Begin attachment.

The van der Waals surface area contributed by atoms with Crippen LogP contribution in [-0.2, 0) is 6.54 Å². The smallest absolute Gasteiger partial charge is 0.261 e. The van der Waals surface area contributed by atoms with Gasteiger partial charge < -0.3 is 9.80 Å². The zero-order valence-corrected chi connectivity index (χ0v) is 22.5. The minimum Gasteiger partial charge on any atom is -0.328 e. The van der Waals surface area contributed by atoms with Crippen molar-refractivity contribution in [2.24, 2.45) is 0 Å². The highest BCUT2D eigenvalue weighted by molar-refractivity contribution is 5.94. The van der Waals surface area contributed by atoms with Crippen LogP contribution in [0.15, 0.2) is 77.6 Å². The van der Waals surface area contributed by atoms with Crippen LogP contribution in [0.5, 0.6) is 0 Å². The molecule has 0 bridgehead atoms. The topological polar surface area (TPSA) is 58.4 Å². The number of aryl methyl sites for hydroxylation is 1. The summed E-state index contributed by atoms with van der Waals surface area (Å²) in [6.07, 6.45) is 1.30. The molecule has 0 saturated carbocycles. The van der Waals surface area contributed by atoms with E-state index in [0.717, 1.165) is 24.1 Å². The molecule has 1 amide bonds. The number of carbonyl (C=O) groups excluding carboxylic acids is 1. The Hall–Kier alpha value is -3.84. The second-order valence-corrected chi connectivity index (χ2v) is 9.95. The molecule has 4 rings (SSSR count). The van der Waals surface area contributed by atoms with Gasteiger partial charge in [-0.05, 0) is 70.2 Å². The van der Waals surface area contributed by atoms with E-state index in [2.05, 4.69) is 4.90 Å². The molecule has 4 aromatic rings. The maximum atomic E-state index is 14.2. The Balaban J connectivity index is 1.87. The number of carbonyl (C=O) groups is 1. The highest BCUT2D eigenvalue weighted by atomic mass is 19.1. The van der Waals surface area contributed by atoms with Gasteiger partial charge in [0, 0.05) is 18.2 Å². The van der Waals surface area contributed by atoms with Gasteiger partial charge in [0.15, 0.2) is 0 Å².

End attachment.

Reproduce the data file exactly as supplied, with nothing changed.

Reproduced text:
The van der Waals surface area contributed by atoms with Crippen LogP contribution in [-0.2, 0) is 6.54 Å². The smallest absolute Gasteiger partial charge is 0.261 e. The van der Waals surface area contributed by atoms with Gasteiger partial charge < -0.3 is 9.80 Å². The zero-order valence-corrected chi connectivity index (χ0v) is 22.5. The minimum Gasteiger partial charge on any atom is -0.328 e. The van der Waals surface area contributed by atoms with Crippen molar-refractivity contribution in [2.24, 2.45) is 0 Å². The highest BCUT2D eigenvalue weighted by molar-refractivity contribution is 5.94. The van der Waals surface area contributed by atoms with Crippen LogP contribution in [0.15, 0.2) is 77.6 Å². The van der Waals surface area contributed by atoms with Crippen LogP contribution in [0.5, 0.6) is 0 Å². The molecule has 0 bridgehead atoms. The topological polar surface area (TPSA) is 58.4 Å². The number of aryl methyl sites for hydroxylation is 1. The summed E-state index contributed by atoms with van der Waals surface area (Å²) in [6.07, 6.45) is 1.30. The molecule has 0 saturated carbocycles. The van der Waals surface area contributed by atoms with E-state index in [0.717, 1.165) is 24.1 Å². The molecule has 1 amide bonds. The number of carbonyl (C=O) groups excluding carboxylic acids is 1. The Hall–Kier alpha value is -3.84. The second-order valence-corrected chi connectivity index (χ2v) is 9.95. The molecule has 4 rings (SSSR count). The van der Waals surface area contributed by atoms with Gasteiger partial charge in [-0.05, 0) is 70.2 Å². The van der Waals surface area contributed by atoms with E-state index in [2.05, 4.69) is 4.90 Å². The molecule has 4 aromatic rings. The maximum atomic E-state index is 14.2. The Balaban J connectivity index is 1.87. The number of carbonyl (C=O) groups is 1. The highest BCUT2D eigenvalue weighted by atomic mass is 19.1. The van der Waals surface area contributed by atoms with Gasteiger partial charge in [0, 0.05) is 18.2 Å². The van der Waals surface area contributed by atoms with Gasteiger partial charge in [0.15, 0.2) is 0 Å².